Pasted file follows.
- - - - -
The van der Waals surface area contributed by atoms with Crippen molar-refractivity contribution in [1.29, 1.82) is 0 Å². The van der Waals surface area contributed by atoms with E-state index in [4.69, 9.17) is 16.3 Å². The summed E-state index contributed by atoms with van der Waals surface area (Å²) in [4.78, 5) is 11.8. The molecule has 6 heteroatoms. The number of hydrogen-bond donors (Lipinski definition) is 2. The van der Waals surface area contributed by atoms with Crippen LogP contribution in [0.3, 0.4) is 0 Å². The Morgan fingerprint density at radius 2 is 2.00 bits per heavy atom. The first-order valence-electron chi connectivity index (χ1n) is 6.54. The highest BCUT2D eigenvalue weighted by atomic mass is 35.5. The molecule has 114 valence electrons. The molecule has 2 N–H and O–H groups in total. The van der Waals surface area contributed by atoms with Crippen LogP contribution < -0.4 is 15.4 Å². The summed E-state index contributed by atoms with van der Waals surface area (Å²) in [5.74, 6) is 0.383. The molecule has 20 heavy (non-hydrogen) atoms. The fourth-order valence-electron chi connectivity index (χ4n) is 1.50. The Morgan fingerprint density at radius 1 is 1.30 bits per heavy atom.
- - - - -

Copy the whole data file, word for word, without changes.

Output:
The van der Waals surface area contributed by atoms with Crippen molar-refractivity contribution in [1.29, 1.82) is 0 Å². The van der Waals surface area contributed by atoms with E-state index in [4.69, 9.17) is 16.3 Å². The summed E-state index contributed by atoms with van der Waals surface area (Å²) in [4.78, 5) is 11.8. The molecule has 6 heteroatoms. The number of hydrogen-bond donors (Lipinski definition) is 2. The van der Waals surface area contributed by atoms with Crippen LogP contribution in [0.3, 0.4) is 0 Å². The Morgan fingerprint density at radius 2 is 2.00 bits per heavy atom. The first-order valence-electron chi connectivity index (χ1n) is 6.54. The highest BCUT2D eigenvalue weighted by atomic mass is 35.5. The molecule has 114 valence electrons. The molecule has 2 N–H and O–H groups in total. The van der Waals surface area contributed by atoms with Crippen LogP contribution < -0.4 is 15.4 Å². The summed E-state index contributed by atoms with van der Waals surface area (Å²) in [5.74, 6) is 0.383. The molecule has 20 heavy (non-hydrogen) atoms. The fourth-order valence-electron chi connectivity index (χ4n) is 1.50. The Morgan fingerprint density at radius 1 is 1.30 bits per heavy atom.